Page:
Caltrans D4 Gets Another “Environmental” Award for Highway Widening
4:28 PM PST on February 22, 2023
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The Caltrans division that handles the Bay Area received an “environmental” award from the Institute for Sustainable Infrastructure for adding lanes, pollution, emissions, and additional motor vehicle traffic to Highway 101 on the Peninsula. From a Caltrans release quoting Dina A. El-Tawansy, District Director, Caltrans District 4:
The Caltrans Bay Area Team is pleased to receive the ENVISION® Silver award for the US-101 Managed Lanes Project. The project represents the successful partnership of multiple state, regional and local agencies as well as the private industry to reduce traffic congestion, improve travel time reliability and promote mode shift, carpooling and transit for all users on a critical corridor linking the economic centers between San Francisco and Silicon Valley. This award demonstrates the commitment of our team, partners and contractors to delivering innovative improvements to advance air quality, climate goals and a sustainable and efficient transportation network.
It was apparently awarded in 2021, but only just came to Streetsblog’s attention via Mike Swire, a Peninsula advocate and member of the Citizen’s Advisory Committee of the San Mateo County Transit Authority. “I have never heard of this Envision award,” he wrote in an email to Streetsblog shortly after learning about it. “101 is the #1 source of GHG emissions on the Peninsula. Caltrans has made it easier for thousands more to drive and they are claiming that this is sustainable?!”
As Streetsblog San Francisco, California, and Los Angeles have documented many times, Caltrans and the local agencies it works with (in this case the San Mateo County Transportation Authority and the City/County Association of Governments of San Mateo County) have long played this game of pretending to “get” that they can’t keep widening roads, and yet they continue to do it under various other labels. They “improve interchanges,” do “seismic retrofits” or “reconnect communities” or add “express lanes” in ways that always involve more asphalt. Occasionally they even build brand new freeways under the guise of addressing emissions. They use garbage can traffic models to show that increasing the width of freeways–or building new ones–somehow reduces pollution, when of course they do not.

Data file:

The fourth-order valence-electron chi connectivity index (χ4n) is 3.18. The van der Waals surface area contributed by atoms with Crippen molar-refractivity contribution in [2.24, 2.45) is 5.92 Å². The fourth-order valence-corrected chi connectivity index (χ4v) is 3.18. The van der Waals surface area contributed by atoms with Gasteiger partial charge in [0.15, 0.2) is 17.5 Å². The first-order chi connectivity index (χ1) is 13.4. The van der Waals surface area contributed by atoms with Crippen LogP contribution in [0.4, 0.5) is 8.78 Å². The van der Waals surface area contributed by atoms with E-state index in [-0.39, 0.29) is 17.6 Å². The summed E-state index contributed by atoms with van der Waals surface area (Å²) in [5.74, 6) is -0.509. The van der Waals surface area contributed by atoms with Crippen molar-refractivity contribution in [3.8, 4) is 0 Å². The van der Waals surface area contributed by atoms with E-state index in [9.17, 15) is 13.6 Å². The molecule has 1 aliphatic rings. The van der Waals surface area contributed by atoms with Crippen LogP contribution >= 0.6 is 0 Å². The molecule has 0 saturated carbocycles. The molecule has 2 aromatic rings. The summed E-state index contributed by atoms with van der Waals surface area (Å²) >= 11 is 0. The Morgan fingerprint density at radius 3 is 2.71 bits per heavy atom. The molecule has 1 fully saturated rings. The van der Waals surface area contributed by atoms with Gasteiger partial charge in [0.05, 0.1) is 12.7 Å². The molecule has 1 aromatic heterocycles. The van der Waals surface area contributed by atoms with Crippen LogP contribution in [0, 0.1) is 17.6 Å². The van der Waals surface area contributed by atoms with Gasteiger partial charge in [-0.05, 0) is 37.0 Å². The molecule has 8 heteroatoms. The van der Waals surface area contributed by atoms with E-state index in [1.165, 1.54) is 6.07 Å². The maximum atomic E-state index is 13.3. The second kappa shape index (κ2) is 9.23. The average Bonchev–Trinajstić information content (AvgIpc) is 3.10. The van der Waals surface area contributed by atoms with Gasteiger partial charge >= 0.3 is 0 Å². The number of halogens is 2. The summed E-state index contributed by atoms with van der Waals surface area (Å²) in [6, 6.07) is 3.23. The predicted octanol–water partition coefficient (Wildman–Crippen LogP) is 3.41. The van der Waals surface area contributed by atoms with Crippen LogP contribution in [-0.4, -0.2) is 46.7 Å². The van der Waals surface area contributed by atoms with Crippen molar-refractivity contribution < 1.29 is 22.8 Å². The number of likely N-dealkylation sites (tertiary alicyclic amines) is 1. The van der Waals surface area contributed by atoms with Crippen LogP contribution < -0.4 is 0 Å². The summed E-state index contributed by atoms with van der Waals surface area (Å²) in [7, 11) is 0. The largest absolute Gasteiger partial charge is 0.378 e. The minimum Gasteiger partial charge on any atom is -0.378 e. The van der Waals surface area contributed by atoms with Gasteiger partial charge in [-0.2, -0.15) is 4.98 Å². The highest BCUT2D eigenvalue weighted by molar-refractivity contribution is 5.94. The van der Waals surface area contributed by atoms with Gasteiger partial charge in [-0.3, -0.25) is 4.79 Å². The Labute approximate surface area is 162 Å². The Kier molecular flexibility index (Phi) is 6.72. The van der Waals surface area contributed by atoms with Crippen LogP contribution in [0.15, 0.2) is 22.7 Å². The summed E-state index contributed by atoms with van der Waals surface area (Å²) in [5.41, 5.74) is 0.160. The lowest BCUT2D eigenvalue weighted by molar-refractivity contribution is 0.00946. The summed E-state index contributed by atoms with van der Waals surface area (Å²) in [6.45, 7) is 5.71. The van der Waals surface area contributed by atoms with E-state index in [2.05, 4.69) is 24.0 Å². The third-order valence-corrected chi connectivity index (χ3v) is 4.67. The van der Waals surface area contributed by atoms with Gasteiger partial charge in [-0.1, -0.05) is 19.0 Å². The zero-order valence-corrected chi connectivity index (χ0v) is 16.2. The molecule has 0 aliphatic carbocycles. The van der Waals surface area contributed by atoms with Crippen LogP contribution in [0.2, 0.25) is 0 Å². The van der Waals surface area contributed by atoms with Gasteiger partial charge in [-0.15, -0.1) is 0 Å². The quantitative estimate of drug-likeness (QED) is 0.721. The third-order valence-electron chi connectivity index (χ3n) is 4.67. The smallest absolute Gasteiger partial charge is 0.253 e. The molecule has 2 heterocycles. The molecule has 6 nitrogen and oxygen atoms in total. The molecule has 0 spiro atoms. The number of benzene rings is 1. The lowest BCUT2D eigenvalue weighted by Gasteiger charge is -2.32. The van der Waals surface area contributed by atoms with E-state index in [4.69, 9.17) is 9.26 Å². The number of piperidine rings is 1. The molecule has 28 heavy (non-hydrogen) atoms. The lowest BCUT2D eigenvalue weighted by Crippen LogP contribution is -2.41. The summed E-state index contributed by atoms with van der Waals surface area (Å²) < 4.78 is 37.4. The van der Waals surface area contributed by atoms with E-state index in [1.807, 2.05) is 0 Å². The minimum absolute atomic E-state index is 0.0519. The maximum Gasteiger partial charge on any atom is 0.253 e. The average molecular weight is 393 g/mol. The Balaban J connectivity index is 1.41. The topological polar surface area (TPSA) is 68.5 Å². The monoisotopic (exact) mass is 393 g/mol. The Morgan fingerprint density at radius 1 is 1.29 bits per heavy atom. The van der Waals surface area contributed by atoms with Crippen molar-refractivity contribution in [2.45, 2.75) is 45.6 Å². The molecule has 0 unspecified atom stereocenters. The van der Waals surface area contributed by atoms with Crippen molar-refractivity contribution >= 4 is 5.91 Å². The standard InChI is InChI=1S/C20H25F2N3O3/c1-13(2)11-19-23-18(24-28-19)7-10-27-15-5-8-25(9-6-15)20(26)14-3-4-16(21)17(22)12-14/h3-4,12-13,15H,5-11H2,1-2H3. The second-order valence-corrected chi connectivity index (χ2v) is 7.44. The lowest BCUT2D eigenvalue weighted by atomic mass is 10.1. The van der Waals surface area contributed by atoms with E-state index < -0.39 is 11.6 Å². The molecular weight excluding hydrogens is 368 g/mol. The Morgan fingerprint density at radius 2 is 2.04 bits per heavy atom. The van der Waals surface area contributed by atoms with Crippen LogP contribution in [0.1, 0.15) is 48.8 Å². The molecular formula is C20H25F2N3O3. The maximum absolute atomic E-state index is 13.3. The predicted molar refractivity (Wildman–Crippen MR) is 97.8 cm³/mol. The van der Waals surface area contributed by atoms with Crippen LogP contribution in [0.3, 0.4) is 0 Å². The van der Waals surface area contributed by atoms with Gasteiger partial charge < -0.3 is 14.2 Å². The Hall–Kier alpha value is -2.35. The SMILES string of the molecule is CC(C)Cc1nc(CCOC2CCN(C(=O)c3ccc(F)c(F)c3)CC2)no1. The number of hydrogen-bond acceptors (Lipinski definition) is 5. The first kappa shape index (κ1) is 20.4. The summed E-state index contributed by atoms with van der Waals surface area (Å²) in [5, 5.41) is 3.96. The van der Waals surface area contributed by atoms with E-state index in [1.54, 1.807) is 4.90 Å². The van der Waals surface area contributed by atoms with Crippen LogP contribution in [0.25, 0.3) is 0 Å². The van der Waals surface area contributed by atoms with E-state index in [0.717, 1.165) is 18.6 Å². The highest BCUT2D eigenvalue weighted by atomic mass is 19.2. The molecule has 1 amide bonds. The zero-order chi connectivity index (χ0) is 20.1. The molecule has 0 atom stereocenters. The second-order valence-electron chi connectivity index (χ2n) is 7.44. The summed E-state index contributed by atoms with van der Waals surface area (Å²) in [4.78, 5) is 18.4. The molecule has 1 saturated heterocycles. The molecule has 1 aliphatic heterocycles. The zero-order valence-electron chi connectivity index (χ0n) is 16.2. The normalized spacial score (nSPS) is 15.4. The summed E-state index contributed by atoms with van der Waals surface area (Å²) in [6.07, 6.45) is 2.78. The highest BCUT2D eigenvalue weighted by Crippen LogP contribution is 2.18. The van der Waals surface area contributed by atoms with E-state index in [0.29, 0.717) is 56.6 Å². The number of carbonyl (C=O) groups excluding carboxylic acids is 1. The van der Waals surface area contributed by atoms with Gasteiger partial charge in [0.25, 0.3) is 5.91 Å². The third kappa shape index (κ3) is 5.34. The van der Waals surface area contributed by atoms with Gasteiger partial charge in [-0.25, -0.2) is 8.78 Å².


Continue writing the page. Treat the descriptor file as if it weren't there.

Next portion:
Part of this 101 Express lane project converts existing HOA lanes to toll lanes which they claim, among other things, helps buses. How allowing additional drivers to pay a toll to drive solo in the lane helps buses run faster is anybody’s guess! Even in the graphic they include in their own materials they picture a driver cutting in front of a bus, as seen below:
The fifteen miles or so from Whipple Avenue in Redwood City to I-380 in South San Francisco weren’t even a carpool lane conversion: it’s just plain-old freeway widening.
Obviously, Streetsblog supports congestion pricing and tolling, which is part of this project. That can actually help offset induced demand by requiring drivers to pay for something slightly closer to the full cost they incur on the general public. But that’s something that should apply to pavement that’s already in place. Caltrans, in typical fashion, has perverted the concept to again justify more asphalt. They even do some new verbal yoga and try to claim they’re not really adding lanes, they’re connecting ramps to create “auxiliary lanes” to the outsides of the freeway and converting the inner lanes into Express lanes.
Sorry, more lanes are more lanes.
There are so many ways the state and region could have spent $581 million that would help reduce emissions for real (build a network of off-street bike paths, or rebuild the Dumbarton bridge for rail, are just two examples that come to mind).
Meanwhile, Swire warns that Caltrans is now talking about widening 101 north of I-380, and they’re continuing to portray the project as good for the environment. “This is greenwashing at its finest,” he said.
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